A view of the Navajo bridges on US-89a at Marble Canyon, Arizona, with the Echo Cliffs in the distance.
The original Navajo Bridge (upstream on the left) was built to provide an easy and safe means of traversing the Colorado River between Arizona and Utah. It was completed and opened to traffic on 12 January 1929. Prior to that the only passage for 800 miles was at Lee's Ferry, an unreliable crossing about 5 miles upstream that was mostly inaccessible during the Summer months when the Colorado River flooded. The ferryboat capsized in June of 1928, seven months before Navajo Bridge was completed. The service never resumed.
The bridge served well for 66 years but quickly became obsolete as traffic increased both in size and volume. It was only 18 feet wide and had a 40 ton limit. Though prohibited, pedestrians frequently walked on the narrow bridge to admire the view, creating a hazard for oncoming traffic had limited views from both approaches to the bridge. In a 13-year period there were 72 accidents at these approaches and on the bridge, of which 8 were fatal.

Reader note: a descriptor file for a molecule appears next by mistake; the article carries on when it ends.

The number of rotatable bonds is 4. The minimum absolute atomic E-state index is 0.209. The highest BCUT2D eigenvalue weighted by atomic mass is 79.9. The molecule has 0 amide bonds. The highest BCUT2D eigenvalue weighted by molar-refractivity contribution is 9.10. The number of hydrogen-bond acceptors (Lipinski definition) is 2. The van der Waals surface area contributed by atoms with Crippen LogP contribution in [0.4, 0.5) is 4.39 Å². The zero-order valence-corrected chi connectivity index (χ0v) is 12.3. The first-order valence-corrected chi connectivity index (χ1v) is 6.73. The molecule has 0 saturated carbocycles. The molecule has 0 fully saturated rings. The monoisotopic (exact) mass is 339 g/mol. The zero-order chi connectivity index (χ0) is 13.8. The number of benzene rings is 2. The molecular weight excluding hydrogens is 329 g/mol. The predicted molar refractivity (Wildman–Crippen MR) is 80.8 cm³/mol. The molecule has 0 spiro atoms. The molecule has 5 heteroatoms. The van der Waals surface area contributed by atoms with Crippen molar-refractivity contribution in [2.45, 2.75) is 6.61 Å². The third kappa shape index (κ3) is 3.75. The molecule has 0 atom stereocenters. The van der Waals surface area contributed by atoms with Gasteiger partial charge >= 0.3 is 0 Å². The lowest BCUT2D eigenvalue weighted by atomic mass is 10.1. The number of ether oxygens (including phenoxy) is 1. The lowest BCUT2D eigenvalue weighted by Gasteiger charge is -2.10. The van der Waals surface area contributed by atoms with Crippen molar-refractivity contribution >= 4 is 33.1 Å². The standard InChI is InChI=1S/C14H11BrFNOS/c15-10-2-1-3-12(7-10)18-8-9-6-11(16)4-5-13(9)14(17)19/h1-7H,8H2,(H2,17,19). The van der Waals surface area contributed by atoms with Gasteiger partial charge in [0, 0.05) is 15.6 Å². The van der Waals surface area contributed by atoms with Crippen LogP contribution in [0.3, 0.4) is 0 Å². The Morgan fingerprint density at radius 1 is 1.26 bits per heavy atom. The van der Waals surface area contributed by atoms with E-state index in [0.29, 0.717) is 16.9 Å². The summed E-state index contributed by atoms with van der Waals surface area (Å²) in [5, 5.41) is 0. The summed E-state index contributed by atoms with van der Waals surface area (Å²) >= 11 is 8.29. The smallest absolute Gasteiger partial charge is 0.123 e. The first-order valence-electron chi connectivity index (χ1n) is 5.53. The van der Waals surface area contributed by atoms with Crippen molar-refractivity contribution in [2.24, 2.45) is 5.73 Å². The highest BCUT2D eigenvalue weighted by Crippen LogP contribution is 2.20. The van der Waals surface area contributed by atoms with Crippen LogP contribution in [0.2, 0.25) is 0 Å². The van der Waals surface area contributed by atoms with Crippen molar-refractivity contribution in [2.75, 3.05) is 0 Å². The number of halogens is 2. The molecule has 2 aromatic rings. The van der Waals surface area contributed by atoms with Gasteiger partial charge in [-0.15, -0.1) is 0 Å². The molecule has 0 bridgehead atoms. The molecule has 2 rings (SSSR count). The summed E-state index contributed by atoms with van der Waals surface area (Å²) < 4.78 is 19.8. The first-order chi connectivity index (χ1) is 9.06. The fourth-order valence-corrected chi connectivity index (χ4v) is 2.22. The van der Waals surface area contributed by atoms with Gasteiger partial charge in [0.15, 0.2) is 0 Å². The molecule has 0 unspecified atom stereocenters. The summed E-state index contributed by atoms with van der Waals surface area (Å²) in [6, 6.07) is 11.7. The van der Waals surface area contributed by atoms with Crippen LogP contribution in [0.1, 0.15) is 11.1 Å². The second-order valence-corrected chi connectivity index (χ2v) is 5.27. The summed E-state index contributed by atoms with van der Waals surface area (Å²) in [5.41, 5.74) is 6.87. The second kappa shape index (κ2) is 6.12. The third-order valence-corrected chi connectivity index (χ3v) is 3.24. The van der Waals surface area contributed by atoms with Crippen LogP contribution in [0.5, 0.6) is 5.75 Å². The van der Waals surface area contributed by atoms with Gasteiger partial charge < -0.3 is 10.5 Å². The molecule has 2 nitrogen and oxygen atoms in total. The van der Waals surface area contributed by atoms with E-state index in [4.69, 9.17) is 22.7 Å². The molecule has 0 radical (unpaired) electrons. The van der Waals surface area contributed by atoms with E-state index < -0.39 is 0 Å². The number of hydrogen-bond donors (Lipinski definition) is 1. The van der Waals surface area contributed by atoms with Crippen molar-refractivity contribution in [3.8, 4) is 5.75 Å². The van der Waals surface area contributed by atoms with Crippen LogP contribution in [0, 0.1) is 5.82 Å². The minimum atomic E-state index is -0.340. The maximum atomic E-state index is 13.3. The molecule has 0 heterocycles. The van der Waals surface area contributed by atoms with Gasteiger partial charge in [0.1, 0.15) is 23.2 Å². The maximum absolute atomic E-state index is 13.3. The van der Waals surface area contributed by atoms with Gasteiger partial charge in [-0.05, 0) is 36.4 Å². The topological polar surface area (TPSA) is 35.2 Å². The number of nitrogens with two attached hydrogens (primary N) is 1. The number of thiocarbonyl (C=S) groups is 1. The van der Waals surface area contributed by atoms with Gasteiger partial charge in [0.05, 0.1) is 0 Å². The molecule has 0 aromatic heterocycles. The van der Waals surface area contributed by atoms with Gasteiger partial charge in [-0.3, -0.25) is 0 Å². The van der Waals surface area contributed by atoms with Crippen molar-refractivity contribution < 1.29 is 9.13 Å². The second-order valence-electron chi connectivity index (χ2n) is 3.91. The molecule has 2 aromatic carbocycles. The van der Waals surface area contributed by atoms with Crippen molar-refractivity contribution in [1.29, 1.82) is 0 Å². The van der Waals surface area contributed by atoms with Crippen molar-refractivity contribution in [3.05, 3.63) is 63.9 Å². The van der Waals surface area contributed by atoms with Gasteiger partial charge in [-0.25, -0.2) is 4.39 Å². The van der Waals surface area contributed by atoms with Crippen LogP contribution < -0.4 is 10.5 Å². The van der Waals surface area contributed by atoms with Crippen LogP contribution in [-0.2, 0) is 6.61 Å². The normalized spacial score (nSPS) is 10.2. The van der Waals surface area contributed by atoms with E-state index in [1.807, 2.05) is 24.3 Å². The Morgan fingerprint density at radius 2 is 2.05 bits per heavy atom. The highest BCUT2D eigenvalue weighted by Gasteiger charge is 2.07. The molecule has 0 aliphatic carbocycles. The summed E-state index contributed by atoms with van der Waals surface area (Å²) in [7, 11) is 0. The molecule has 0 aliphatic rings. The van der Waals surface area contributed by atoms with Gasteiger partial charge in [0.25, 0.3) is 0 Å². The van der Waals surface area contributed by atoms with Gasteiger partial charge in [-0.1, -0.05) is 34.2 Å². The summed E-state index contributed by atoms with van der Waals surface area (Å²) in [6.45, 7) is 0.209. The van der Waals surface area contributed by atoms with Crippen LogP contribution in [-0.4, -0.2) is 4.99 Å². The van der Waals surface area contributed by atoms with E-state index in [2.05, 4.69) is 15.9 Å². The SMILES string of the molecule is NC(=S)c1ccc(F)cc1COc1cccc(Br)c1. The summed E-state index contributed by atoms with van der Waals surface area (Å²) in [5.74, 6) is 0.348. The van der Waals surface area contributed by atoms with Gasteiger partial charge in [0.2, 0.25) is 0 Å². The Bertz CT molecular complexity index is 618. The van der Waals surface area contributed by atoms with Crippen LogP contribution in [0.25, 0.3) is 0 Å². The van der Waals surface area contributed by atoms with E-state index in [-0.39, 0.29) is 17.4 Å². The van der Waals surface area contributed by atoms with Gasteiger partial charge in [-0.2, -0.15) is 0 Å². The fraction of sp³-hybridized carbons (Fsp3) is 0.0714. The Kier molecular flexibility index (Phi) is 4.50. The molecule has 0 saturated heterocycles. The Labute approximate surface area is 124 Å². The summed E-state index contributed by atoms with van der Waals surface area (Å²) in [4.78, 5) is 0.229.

A new bridge (downstream on the right) was erected to address these issues and it was opened for traffic on 2 May 1995. The original bridge remained in place to accommodate foot traffic, and the views of the Colorado River between the sheer cliffs far below is breathtaking.
Services were expanded at the old rest area on the west side of the bridge to include a new interpretive center. The rest area on the Navajo Nation (East) side of the bridge is now a popular spot for tourists to shop amongst the stalls operated by Native American craft vendors.
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